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A Brief History of Dogs and a Really Tough Tuffie for your Pet Wolf

Why do we feel such a close connection with our dogs and how did this relationship between our species begin? Here is a brief history of the alliance between humans and canines which started thousands of years ago between our hunter-gatherer ancestors and the Pleistocene Wolf. No, not this

Leftovers

It is estimated that wolves were first domesticated about 27,000 – 40,000 years ago. Grey Wolves began travelling with humans and a form of natural selection occurred. The individuals most willing to get close to humans were rewarded with leftover food and were more likely to survive and produce offspring. The oldest known wolf burial is from 14,200 years ago, this was a time before even agriculture so they were effectively hunter-gatherer companions. It’s easy to see why they were the perfect allies – they could hunt, survive on a meat diet and were capable of travelling large distances. In fact, whilst humans required more varied foods groups such as fat in their diet, wolves could survive on lean meat alone which would often be in excess. So the next time your dog starts begging for food by the dinner table, just remember it’s in their DNA!

Dog begging for Croissant and Coffee

Dog begging for Croissant and Coffee

 

Early Relationship

When human agriculture started roughly 11,000 years ago dogs were selectively bred to meet the changing needs of farmers. On top of hunting, they became herders and guardians of sheep, goats and cattle. Through these channels, communication became more important which enriched the relationship between people and dogs to the point of them being kept as pets as much as anything else. With the success of farming came a change in the consumption of different food groups, and in particular starch in both humans and dogs. This change of diet further genetically separated dogs from wolves as they developed more copies of the gene Amy2B, which helps to digest starch. So too did their appearance change, one of the most noticeable features being the floppy ears of most domesticated dogs. Darwin put this down to “domestication syndrome” and made the point that this was not only true for dogs but a range of domesticated animals. “Not a single domestic animal can be named which has not in some country drooping ears… cats in China, horses in parts of Russia, sheep in Italy and elsewhere, the guinea-pig in Germany, goats and cattle in India, rabbits, pigs and dogs in all long-civilised countries,” he wrote. His reasoning was simple; in the wild having muscular upright ears helps hearing which makes finding prey and avoiding predators easier. This makes staying alive easier which means these ‘upright ear’ genes are passed on more often than ‘non-upright ear’ genes. Eventually in domestic dog life, these genes are no longer advantageous and so phase out. So basically, use it or lose it.

Floppy ears of puppy being held up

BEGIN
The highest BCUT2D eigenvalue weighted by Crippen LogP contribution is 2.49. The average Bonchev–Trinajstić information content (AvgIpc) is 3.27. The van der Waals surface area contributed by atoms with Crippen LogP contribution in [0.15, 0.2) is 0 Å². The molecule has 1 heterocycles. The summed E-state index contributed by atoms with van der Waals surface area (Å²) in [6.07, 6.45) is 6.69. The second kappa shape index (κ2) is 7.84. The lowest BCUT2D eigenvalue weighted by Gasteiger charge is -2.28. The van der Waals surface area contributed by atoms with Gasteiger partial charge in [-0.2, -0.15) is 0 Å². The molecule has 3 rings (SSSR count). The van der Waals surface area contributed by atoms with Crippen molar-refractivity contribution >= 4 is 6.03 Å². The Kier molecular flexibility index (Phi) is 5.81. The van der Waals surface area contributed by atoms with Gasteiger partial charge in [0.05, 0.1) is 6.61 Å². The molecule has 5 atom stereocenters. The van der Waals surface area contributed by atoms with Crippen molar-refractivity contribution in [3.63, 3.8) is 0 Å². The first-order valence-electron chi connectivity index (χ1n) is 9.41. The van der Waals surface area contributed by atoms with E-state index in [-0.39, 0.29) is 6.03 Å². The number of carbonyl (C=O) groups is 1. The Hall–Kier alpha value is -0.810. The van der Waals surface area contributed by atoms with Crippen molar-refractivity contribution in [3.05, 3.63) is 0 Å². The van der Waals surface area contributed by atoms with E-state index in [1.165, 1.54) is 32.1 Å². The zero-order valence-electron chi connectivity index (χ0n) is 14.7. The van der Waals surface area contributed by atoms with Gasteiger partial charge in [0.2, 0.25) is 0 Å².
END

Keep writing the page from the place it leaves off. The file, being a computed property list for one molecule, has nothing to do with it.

Floppy ears of puppy being held up

 

Different Breeds for Different Jobs

Since then we have selectively bred dogs for different aesthetics, temperaments and jobs. St Bernards were used in the 17th century by Monks from the Hospice of Saint Bernard as guard dogs and to search for travellers in the Swiss Alps. Their large build made it easier to stomp through the snow whilst their keen sense of smell led them to stranded victims. Bullmastiffs were used to patrol large estates with groundskeepers to track down and detain poachers. A favourite of French Kings; Bloodhounds used their incredible scent tracking abilities on hunts. Breeds such as the Sheep Dog and even Corgis were used as livestock herders alongside farmers. Yorkshire Terriers helped miners rid their workplace of rats and other rodents whilst fearless Dachshunds served farmers by burrowing for badgers and foxes.

Sheepdog

Border Collie Sheepdog

 

Every Good Boy Deserves a Job

If you look up your dog’s ancestry you will likely find some sort of job that they carried out alongside humans. These traits are still very much part of their DNA so a great way of keeping them happy is to give them that purpose back. There’s a reason dogs love fetch so much, it resembles retrieving pray for humans. A ball flinger is a good way to save your own arm, just be sure to warm up with some walking first and don’t go over the top with your number of throws to protect their joints in later life. Soft surfaces like grass or sand are always better than concrete too. Scent dogs will be delighted if you set up a trail for them. You can mark the route by dragging something smelly along the ground (essential oils, meat or even a familiar toy) and at the end of the route place a reward like the toy itself or a tasty treat. Lastly, one of your canine’s oldest instincts is to simply travel alongside you so be sure to take them on plenty of walks. Even better if there are areas that you can let them off the leash to stretch their legs properly.

Brown Poodle Walking on Grass Field

Brown Poodle Walking on Grass Field

 

What Big Teeth You Have…

For most dogs, keeping them busy and exercised in these ways will solve chewing problems but not all. Some dogs resemble wolves a bit too closely when they are left alone with their dog bed. A dog’s teeth are capable of getting through just about anything that scissors can cut, and that’s why we made the Really Tough Tuffie – a dog bed so strong that you get your money back if it’s chewed through. That sounds like a challenge I hear you cry! The edges of the Really Tough Tuffie are rounded and too wide for even large dogs to get their jaws around. There are no corners to grab on to and if they dig their way through the fabric it can be easily replaced.

 

So there you have it, every day is a school day!

Dog with Glasses on Reading a Book

Dog with Glasses on Reading a Book